Power Grid is a well known classic euro style game that is widely appreciated by gamers everywhere. The game has a Board Game Geek rating of 8.0 and hold the #10 spot for both Strategy Board Game and even more impressively, best board game of all time. 

In this 2004 Game as described on Board Game Geek the object  is to supply the most cities with power when someone's network gains a predetermined size. In this new edition, players mark pre-existing routes between cities for connection, and then bid against each other to purchase the power plants that they use to power their cities.

However, as plants are purchased, newer, more efficient plants become available, so by merely purchasing, you're potentially allowing others access to superior equipment.

Additionally, players must acquire the raw materials (coal, oil, garbage, and uranium) needed to power said plants (except for the 'renewable' windfarm/ solar plants, which require no fuel), making it a constant struggle to upgrade your plants for maximum efficiency while still retaining enough wealth to quickly expand your network to get the cheapest routes. (As listed on BoardGameGeek)

I have to admit with full disclosure that I have always been a pretty huge Rio Grande Fan and Power Grid has been among my favorite games from them, so of course, I was fairly excited about the new deluxe edition! 

My mild obsession with this game led me to do a side by side comparison of all the components in this game. First up, the energy tokens!

Close up of the energy tokens. < Click for high resolution

As you can see here, coal, oil and uranium are all still here, however, one source of energy has changed. Garbage is now natural gas, which actually makes a lot of sense. The new components are on the right, as as you can see, they are a pretty huge upgrade.

The new player tokens are just as much of an upgrade as the energy tokens.

Close up of the player tokens.  < Click for high resolution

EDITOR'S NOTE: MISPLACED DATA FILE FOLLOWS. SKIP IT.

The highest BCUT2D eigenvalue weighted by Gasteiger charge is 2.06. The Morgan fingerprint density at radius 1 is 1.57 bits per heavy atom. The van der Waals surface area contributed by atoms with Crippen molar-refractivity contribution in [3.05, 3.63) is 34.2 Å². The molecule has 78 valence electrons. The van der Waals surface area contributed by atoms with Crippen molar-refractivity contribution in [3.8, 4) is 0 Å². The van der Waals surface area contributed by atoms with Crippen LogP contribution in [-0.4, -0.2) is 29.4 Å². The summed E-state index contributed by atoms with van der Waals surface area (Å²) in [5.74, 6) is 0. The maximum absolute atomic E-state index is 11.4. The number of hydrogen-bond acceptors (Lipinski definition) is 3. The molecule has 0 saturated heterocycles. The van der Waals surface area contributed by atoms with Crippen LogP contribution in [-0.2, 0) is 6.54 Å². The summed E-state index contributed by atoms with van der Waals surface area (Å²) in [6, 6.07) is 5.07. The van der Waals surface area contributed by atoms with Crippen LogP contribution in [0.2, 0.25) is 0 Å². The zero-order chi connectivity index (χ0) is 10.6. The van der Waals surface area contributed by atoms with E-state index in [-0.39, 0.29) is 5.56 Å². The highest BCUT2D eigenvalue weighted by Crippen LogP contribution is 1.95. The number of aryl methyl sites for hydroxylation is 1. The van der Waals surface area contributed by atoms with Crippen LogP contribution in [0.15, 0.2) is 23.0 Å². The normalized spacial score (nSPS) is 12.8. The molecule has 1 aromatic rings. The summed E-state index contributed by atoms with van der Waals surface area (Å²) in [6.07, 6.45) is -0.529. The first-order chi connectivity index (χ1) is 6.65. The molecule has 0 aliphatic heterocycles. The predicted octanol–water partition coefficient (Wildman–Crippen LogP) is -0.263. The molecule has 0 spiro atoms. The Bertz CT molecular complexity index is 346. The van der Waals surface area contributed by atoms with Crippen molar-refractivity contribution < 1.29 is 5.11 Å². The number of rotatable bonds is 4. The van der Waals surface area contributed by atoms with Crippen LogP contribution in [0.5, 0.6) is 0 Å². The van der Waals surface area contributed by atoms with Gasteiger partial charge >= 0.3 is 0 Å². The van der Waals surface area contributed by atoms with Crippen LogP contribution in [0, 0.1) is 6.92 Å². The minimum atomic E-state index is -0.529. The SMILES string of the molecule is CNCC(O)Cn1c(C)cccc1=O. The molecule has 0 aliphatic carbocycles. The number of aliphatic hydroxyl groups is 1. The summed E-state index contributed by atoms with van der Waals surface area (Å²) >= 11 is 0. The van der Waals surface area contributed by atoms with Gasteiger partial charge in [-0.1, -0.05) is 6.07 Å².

The new token shapes are really neat and the black player token is now a new lighter color, grey!

My only complaint with the previous version was that the money reminded me of monopoly money and I felt like I was being thrown back in to 1995, luckily for me, Power Grid Deluxe changed that!

Close up of money components.  < Click for high resolution

Coin money!  While it is plastic, these coins are pretty and they also suit the colors of Power Grid Deluxe. They contrast with the other colors in the game so they're always standing out on the table as you play.

In addition to beautiful new coins, Power Grid Deluxe includes all new artwork on their cards. As you can see, some of the costs have changed, and some of them have stayed the same but the new art is pretty refreshing!

Close up of power plants.

I loved the simplicity of the first set, but having those new very bright colors excites me. When it comes to the card sets, it's certainly a matter of preference. 

Now for the big guns.

The new board is absolutely gorgeous.

Close up of game board. <Click here for high resolution

The new board is 6 panels as opposed to the previous 4. The board colors are distinct and still somewhat reminiscent of the original game board. 

I was enough about this new edition of Power Grid that I immediately pulled out a tackle box to organize it which is when I ran in to my one and only complaint about this game....

My tackle box doesn't fit inside the box.

Thankfully I was able to find a very quick and efficient solution! 

Bonus content! I made a inspired power grid painting just for this blog post! Thank you Rio Grande Games for continuing to produce high quality game that are a snap call purchase, regardless if its the  new or old edition.